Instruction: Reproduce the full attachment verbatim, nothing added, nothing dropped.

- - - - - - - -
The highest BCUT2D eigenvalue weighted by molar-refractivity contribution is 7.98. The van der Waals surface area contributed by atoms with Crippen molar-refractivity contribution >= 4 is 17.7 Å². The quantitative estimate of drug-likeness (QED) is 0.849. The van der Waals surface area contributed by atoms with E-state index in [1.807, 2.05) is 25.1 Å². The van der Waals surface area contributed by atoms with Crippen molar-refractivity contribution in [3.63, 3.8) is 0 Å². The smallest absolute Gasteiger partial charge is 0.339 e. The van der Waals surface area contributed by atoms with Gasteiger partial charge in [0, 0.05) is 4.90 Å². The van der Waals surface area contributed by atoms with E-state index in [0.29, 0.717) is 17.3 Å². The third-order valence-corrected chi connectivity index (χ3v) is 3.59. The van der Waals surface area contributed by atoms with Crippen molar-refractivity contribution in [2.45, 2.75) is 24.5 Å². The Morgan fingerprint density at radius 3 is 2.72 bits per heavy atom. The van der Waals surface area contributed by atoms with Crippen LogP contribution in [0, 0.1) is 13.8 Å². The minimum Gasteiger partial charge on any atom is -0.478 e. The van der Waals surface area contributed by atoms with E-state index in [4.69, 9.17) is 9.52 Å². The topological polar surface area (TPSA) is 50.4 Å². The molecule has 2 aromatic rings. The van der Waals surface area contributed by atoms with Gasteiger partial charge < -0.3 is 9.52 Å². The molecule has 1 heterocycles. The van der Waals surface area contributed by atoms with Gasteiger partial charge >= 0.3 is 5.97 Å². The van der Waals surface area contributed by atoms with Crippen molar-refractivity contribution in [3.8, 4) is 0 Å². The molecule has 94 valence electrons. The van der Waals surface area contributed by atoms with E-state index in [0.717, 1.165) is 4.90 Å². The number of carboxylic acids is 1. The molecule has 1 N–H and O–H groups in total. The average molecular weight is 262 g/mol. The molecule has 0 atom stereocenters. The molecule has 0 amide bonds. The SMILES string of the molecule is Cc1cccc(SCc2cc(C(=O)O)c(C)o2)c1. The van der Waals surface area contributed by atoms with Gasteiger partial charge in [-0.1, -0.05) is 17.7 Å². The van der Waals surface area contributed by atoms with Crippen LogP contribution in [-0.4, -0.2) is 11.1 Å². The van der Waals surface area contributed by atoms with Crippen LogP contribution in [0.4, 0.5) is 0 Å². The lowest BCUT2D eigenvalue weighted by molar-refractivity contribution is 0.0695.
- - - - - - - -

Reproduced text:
The highest BCUT2D eigenvalue weighted by molar-refractivity contribution is 7.98. The van der Waals surface area contributed by atoms with Crippen molar-refractivity contribution >= 4 is 17.7 Å². The quantitative estimate of drug-likeness (QED) is 0.849. The van der Waals surface area contributed by atoms with E-state index in [1.807, 2.05) is 25.1 Å². The van der Waals surface area contributed by atoms with Crippen molar-refractivity contribution in [3.63, 3.8) is 0 Å². The smallest absolute Gasteiger partial charge is 0.339 e. The van der Waals surface area contributed by atoms with Gasteiger partial charge in [0, 0.05) is 4.90 Å². The van der Waals surface area contributed by atoms with E-state index in [0.29, 0.717) is 17.3 Å². The third-order valence-corrected chi connectivity index (χ3v) is 3.59. The van der Waals surface area contributed by atoms with Crippen molar-refractivity contribution in [2.45, 2.75) is 24.5 Å². The Morgan fingerprint density at radius 3 is 2.72 bits per heavy atom. The van der Waals surface area contributed by atoms with Crippen LogP contribution in [0, 0.1) is 13.8 Å². The minimum Gasteiger partial charge on any atom is -0.478 e. The van der Waals surface area contributed by atoms with E-state index in [4.69, 9.17) is 9.52 Å². The topological polar surface area (TPSA) is 50.4 Å². The molecule has 2 aromatic rings. The van der Waals surface area contributed by atoms with Gasteiger partial charge < -0.3 is 9.52 Å². The molecule has 1 heterocycles. The van der Waals surface area contributed by atoms with Gasteiger partial charge >= 0.3 is 5.97 Å². The van der Waals surface area contributed by atoms with Crippen molar-refractivity contribution in [3.8, 4) is 0 Å². The molecule has 94 valence electrons. The van der Waals surface area contributed by atoms with E-state index in [0.717, 1.165) is 4.90 Å². The number of carboxylic acids is 1. The molecule has 1 N–H and O–H groups in total. The average molecular weight is 262 g/mol. The molecule has 0 atom stereocenters. The molecule has 0 amide bonds. The SMILES string of the molecule is Cc1cccc(SCc2cc(C(=O)O)c(C)o2)c1. The van der Waals surface area contributed by atoms with Gasteiger partial charge in [-0.1, -0.05) is 17.7 Å². The van der Waals surface area contributed by atoms with Crippen LogP contribution in [-0.4, -0.2) is 11.1 Å². The van der Waals surface area contributed by atoms with Crippen LogP contribution in [0.4, 0.5) is 0 Å². The lowest BCUT2D eigenvalue weighted by molar-refractivity contribution is 0.0695.